By: Airis Lin


In 1991, Hong Kong set out to make history with its gleaming Norman Foster-designed international airport by leveling two islets off the tip of Lantau Island totaling 4 sq km and reclaiming 9.38 sq. km of the adjacent seabed.

The airport opened in 1998, record time for construction of such a massive project, which included the biggest enclosed terminal in the world at the time. Since then, travelers on the fast, smooth and silent airport train can look out the windows and see the airport complex continue to expand into the surrounding waters to include a forest of office buildings, hotels and other structures.

Today, the government is seeking permission to build a third runway, reclaiming 650 hectares more of land to the north of the existing airport island, about 40 percent of which falls on an area of what are described as contaminated mud pits.

That throws into stark relief the conflict stretching back deep into colonial history between the environment and development. In most cases, development has won with a colonial government whose pursuit of profit for the companies doing business here was legendary.

Today this is highlighted by the presence of rare Chinese white dolphins in the area where the new runway is likely to go. And while the presence of a handful of dolphins might seem minor, they are – to mix a metaphor – canaries in the mine.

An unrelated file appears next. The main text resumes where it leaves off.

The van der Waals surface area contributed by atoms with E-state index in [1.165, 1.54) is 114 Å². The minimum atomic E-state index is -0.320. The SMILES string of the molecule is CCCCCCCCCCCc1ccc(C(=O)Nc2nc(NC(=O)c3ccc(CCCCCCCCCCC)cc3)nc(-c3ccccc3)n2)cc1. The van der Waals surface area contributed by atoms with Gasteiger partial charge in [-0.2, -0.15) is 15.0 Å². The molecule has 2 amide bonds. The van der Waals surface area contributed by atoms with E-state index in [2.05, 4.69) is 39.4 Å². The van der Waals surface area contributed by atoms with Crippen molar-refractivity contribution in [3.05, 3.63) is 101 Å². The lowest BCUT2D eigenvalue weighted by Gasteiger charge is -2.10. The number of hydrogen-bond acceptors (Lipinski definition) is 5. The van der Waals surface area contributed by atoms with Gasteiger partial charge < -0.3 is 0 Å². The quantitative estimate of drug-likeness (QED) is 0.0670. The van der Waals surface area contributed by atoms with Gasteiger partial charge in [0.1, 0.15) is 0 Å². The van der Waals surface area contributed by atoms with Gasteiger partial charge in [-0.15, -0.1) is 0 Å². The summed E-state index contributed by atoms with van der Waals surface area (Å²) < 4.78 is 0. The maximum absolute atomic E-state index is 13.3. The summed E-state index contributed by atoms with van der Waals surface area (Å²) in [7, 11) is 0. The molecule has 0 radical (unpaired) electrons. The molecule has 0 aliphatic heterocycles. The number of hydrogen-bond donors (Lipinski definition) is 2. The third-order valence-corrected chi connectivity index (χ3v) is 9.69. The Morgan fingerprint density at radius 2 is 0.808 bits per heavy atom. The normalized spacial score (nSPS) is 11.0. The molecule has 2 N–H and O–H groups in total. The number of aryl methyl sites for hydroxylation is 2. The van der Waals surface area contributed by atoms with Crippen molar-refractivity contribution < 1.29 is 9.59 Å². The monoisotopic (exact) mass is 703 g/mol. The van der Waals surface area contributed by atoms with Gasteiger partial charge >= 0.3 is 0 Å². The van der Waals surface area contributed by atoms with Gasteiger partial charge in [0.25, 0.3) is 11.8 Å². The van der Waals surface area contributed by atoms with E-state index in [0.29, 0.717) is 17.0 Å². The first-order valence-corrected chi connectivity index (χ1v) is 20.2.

The Chinese white dolphins are the only ones in the world, first discovered in the Pearl River Delta region in the 17 century. According to a survey by the Hong Kong Conservation Society, their numbers have dropped steadily because of the destruction of their habitat – by the airport and its surrounding infrastructure – and  by increasingly polluted waters. In Hong Kong, there were 158 in 2003 but only 61 in 2012.

According to the World Wild Fund for Nature (WWF), the construction of the third runway is only part of the problem. As the runway expands, increasingly congested marine traffic in the narrowed channel will threaten their survival. 

Construction, according to the WWF, is expected to heavily damage more than 1,600 hectares of seabed through dredging and dumping works, including the 650 ha. of land reclamation. The proposed runway location is the heart of the Chinese white dolphin habitat: Sha Chau, Lung Kwu Chau and southwest of Lantau Island.

A maximum estimated 240 vessels per day during the construction period and 400 daily vessels in the neighboring region will heavily affect the ecology. The WWF says the serious noise and water pollution impact the food chain and worsen sea water quality, the worst case the extinction of the sea animals.

In answer, the airport authority shares a video of Thomas Jefferson, a consultant who produced the Environmental Impact Assessment (EIA), who says he believes the negative impacts will disappear after the construction period. “We expect the dolphins will most likely to move back into the area,” he says.

During the final period of the airport construction, Jefferson said, the number of dolphins fell, but they rose again in 1998 after the construction was finished.